Constitutions Ukraine

Briefing Paper 59: Decentralisation in Ukraine

Decentralisation has been discussed in Ukraine ever since the country’s independence. Major benefits of decentralisation include: Moving away from a Soviet system of central control that transformed into an apparatus of corruption; ensuring better development across the country; deepening democracy by letting local bodies decide on local affairs and fostering a sense of local responsibility in a big country that is accustomed to await decisions from the often far-away capital; and allowing the national government to focus on national challenges only, thus enhancing its efficiency.

Despite these discussions and benefits, there has been no serious attempt at decentralisation as the centralised system served the political elites. The 2015 draft proposals for decentralisation are thus a milestone in transforming Ukraine’s governance and bringing power much closer to the people concerned. At the preliminary approval stage on 31 August, they achieved the necessary absolute majority of votes, but it is uncertain if it will master the 2/3 majority required for the final adoption. Most MPs of the two coalition parties voted against the bill. The proposed constitutional changes have become so controversial that they led to violent demonstration in front of parliament and an attack costing the lives of four policemen.

Two problems have bedevilled this reform process: First, there was little public information and debate on what this reform is about. Rather than a crowning achievement of a national effort to reform the country, the reform proposal was perceived by many as an attempt by the executive to hammer out a far-reaching reform with unknown consequences. Second, in the context of the Russian-supported violent take-over in Eastern Ukraine, the innocent idea of decentralisation achieved a different, sinister connotation. Opponents of the reform argue that any passing of power to the sub-national level encourages secessionism. These concerns were kindled by the fact that additional last-minute provision, section 18, was added to the bill allowing special arrangements in certain territories – a nod to the Minsk II agreement. Most of those who did not approve the bill on 31 August concluded that Section 18 would directly implement the most controversial aspects of the Minsk II, such as exemption from criminal liability for armed groups, a role for local self-government bodies in the appointment of judicial personnel and a role for local militia. However, this is not the case. The bill does not address any of these three aspects. They would have to be regulated by separate ordinary legislation.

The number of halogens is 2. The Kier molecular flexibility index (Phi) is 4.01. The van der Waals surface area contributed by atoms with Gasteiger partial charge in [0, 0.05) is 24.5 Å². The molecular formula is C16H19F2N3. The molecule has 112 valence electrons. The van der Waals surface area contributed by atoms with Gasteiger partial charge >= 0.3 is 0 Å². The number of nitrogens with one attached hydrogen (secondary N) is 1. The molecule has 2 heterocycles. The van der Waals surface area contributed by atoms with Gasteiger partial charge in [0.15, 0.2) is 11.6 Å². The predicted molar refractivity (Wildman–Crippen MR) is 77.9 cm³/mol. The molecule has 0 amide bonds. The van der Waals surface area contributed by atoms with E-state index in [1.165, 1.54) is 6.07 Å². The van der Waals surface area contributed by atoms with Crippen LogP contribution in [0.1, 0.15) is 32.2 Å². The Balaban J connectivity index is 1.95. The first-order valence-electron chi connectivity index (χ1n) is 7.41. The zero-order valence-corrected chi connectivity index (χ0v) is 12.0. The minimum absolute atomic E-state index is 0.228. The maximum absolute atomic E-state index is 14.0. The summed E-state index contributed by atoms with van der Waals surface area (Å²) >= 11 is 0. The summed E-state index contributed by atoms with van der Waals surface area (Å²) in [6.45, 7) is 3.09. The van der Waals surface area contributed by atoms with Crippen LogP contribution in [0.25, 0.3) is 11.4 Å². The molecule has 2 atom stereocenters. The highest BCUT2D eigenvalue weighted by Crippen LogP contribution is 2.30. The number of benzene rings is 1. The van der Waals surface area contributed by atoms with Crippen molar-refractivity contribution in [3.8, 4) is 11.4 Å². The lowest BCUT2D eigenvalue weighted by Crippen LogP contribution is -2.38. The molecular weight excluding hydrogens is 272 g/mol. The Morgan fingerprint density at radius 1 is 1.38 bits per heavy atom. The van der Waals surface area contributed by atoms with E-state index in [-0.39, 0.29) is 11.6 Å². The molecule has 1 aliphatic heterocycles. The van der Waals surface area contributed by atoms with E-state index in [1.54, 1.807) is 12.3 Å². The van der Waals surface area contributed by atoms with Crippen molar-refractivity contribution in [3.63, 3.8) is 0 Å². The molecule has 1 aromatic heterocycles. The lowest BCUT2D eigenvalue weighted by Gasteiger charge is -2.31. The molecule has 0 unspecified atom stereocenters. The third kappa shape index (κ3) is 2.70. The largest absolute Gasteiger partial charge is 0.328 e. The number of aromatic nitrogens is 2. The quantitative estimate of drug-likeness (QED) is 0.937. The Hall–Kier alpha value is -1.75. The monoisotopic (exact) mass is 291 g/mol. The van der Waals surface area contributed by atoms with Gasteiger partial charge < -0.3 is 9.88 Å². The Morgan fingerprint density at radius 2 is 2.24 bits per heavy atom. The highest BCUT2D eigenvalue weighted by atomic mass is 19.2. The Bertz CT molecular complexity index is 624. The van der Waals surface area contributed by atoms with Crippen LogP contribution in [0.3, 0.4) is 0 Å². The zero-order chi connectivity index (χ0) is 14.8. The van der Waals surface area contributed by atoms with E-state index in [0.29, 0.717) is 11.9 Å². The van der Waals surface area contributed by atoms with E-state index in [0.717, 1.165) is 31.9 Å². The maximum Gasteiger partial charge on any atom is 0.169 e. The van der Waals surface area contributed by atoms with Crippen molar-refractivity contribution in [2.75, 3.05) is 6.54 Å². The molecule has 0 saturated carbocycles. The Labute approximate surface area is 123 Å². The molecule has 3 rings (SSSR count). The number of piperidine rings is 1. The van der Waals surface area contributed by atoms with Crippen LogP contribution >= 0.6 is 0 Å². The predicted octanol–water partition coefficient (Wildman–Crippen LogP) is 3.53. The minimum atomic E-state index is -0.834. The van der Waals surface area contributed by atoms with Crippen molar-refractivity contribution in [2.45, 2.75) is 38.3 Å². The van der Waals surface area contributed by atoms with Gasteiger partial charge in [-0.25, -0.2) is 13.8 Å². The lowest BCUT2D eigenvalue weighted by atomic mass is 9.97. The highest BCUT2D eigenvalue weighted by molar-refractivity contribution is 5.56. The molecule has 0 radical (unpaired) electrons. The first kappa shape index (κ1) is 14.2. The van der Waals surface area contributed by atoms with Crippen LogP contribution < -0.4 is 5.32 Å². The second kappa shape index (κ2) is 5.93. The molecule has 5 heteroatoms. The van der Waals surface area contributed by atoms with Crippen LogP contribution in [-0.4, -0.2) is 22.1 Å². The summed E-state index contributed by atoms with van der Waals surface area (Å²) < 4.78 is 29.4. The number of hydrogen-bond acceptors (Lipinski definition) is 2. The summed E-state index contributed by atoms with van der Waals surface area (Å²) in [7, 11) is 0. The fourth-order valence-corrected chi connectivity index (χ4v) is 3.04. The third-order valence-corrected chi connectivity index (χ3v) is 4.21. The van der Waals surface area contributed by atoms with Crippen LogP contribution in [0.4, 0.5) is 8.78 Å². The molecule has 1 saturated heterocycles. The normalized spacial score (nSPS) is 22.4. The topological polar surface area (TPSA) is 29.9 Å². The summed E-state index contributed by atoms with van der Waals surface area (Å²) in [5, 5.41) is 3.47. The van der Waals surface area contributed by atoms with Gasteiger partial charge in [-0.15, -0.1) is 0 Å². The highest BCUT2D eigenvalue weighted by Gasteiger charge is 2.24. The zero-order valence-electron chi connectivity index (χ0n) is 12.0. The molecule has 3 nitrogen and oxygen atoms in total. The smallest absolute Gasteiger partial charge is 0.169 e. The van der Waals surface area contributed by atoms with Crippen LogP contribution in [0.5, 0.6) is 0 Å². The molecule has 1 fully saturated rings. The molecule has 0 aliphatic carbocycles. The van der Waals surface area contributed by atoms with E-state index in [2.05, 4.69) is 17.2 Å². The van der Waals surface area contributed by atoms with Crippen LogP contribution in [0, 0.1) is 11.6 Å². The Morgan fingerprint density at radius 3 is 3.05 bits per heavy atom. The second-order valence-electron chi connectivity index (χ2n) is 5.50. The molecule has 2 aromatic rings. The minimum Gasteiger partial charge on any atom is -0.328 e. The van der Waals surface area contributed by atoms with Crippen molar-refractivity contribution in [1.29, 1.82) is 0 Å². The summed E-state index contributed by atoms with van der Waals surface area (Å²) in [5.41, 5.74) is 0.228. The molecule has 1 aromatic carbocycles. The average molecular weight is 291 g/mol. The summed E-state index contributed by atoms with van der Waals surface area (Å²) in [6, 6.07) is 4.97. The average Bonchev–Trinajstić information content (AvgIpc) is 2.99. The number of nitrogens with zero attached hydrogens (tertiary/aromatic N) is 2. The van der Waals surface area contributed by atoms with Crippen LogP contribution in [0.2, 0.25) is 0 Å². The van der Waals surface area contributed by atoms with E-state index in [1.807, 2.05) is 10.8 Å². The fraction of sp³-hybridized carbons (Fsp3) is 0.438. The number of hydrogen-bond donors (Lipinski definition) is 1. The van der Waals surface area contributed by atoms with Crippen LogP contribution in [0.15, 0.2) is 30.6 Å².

This briefing paper seeks to demystify the reform bill on decentralisation aimed to establish a new system of local self-government and territorial organisation on the constitutional level. It is a complex legal document that cannot be boiled down to the slogans of #victory or #treason (#перемога or #зрада), both still dominating media and public debates. Its content is comparable to decentralisation in many other EU countries. If adopted, it would eliminate the infamous ‘power vertical’ which provides significant de jure and de facto powers over local affairs to the national executive.

Even if some provisions could be strengthened further to underpin the local self-government, the reform bill represents a massive step forward in giving the local level responsibility over local affairs. Local affairs would be dealt with by elected representatives at three sub-national levels: Communities, as the lowest level, rayons at the next level and oblasts as the highest sub-national level. Prefects would have limited rights of supervision on behalf of the central power. Their role would however be much less intrusive than that of the current general prosecutor. The reform would shape the country’s agenda for a long time and should therefore be well understood.

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